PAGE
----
While the quantum of foreign direct investment and number of joint ventures is on the rise in the country, textiles and clothing sector has not been able to attract any significant foreign investment. The government as well as textile industry must try to find the reason for this lack of interest of foreign investors.

According to a textile sector expert, "About quarter of a century back most of the developed countries had decided to pull out of textiles and clothing manufacturing business and started outsourcing. However, during seventies, eighties and nineties the country suffered from some peculiar problems, which kept foreign investors away from Pakistan. However, neither the government nor the industry has succeeded in projecting Pakistan's correct image. A lot of direct foreign investment has come into telecom, oil and gas and other sectors, but textile sector has been failing in attracting any significant investment."

According to another analyst, "Most of the developed countries have decided against making any investment in spinning, weaving and processing. However, they are most willing to outsource production of made-ups to developing countries but Pakistan has not been able to get such contracts." Two key factors are said to be responsible for this import regime and low level of skill of workers of made-up manufacturing units.

Made-ups manufacturing requires a lot of imported accessories. However, the import regime was biased against such import. The government policies discouraged the local manufacturers to enter into outsourcing contracts. However, the government policies have become a lot more conducive lately and it is an appropriate time to solicit such contracts.

As regards availability of skilled manpower the situation has not improved a lot, particularly regarding designing. A number of designing institutes, some sponsored by the government and textile associations, have been established in the country but they have been failing in training the required number. It is also said that per hour wages are low in Pakistan, but is also true that output of these workers is also low.

A visit to garment manufacturing units operating in Karachi shows vast disparity in quality of facilities as well as skill level of workers. Some of the units have created state-of-the-art facilities but a large number of units suffer from lack of basic amenities. Therefore, there is a lot of difference in output of workers. If the speed of machine is slow and there are frequent interruptions in electricity supply workers should not be held responsible for poor efficiency. The difference in level of skill of workers is also due to remuneration. Skilled workers would never be interested in working for units paying dismal remuneration. Therefore, units paying dismal remuneration have to hire semi skilled or unskilled manpower and the ultimate result is inferior quality of output and poor efficiency.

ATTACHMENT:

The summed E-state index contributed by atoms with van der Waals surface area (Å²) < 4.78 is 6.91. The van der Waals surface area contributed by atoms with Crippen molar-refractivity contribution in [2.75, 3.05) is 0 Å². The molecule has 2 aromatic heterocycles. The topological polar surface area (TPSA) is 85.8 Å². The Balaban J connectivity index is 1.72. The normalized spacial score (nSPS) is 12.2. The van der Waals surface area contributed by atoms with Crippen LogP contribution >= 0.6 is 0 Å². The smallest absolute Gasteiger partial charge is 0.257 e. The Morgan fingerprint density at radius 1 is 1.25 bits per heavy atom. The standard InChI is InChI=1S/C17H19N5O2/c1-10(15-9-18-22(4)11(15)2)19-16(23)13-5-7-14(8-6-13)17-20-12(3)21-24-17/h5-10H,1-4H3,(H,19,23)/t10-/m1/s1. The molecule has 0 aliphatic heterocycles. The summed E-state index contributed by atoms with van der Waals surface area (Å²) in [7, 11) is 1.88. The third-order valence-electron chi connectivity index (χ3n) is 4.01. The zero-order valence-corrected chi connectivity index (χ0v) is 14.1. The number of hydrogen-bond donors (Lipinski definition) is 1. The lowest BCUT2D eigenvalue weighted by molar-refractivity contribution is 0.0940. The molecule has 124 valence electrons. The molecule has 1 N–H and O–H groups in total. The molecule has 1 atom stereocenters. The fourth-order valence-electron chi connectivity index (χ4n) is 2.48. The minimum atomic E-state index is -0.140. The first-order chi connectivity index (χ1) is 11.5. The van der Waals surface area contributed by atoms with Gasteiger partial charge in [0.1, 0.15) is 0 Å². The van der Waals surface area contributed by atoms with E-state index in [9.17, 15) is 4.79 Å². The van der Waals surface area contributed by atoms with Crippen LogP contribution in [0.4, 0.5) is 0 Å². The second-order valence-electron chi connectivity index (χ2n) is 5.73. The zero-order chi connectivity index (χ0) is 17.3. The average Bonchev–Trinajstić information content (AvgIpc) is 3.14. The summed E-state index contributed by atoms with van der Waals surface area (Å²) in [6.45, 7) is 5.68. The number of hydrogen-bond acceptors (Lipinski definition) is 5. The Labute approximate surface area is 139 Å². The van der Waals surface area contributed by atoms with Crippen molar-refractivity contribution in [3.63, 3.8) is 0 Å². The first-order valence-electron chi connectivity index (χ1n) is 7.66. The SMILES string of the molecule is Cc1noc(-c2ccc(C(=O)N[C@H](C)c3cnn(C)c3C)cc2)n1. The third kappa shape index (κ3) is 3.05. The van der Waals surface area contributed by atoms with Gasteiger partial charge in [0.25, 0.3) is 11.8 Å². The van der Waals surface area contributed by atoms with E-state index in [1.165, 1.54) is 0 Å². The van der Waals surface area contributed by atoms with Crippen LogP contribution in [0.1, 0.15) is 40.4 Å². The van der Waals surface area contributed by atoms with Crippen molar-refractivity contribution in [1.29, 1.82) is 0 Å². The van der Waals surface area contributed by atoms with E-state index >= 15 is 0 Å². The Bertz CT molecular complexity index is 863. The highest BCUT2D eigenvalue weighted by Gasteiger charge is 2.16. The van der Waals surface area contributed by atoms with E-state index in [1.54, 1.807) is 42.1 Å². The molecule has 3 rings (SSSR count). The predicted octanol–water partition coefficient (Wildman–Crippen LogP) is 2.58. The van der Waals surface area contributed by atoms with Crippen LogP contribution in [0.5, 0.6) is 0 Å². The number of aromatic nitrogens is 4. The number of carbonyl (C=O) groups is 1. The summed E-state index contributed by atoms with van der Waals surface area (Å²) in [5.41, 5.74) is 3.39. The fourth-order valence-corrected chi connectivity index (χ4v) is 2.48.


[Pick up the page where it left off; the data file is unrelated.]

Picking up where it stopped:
WAY FORWARD

In the past it was often said that textiles and clothing sector suffers due to absence of Textile Ministry in Pakistan. With the establishment of Textile Ministry it has become imperative for all the stakeholders to work jointly to achieve a target of US$ 20 billion export of textiles and clothing. However, this requires comprehensive study of the textiles and clothing sector to find out strengths and weaknesses of the sector and impediments affecting performance.

This should not be too cumbersome because more than two dozen textile associations and Council of Textile Associations is present in the country. Cotton growers also have more than one forum. Textile Ministry should assign the responsibility to each association to come up with recommendations. On the basis of these recommendations a new Textile Vision has to be developed. Textile Vision 2005 could not help in achieving the target only because it over played the role of spinning and grossly ignored the made-up sector. The new policy should assign the top priority to made-ups manufacturing and then come up with measures to enable all other sub-sectors to meet its requirements.

The key areas needing immediate attention are 1) increasing cotton production, 2) ensuring contamination-free cotton, and 3) avoiding damage of fibre during ginning. All these will help in improving quality of yarn produced in the country and result in production of superior quality fabrics. Weaving and processing sectors also need complete transformation, through induction of latest technology. Customs and tariff regime has to be modified completely for ensuring duty free import of fabrics and accessories for the made-ups.

There is also an urgent need to change the perceived image of Pakistan. The ground realities are not as harsh as being portrayed. Image cannot be changed by holding investment conferences. Export Promotion Bureau has to ensure participation of local exporters in all the leading fairs and exhibitions. Exporters also have to play their role by supplying superior quality products at competitive rates.

Last but not the least, the number of proceedings for imposition of antidumping and countervailing duties will be on the rise. Therefore, exporters have to be fully aware of their rights and responsibilities. Pakistan grossly lacks expertise to respond to call notices. Till today the country has to depend on foreign attorneys. Why is topping from developing the expertise locally?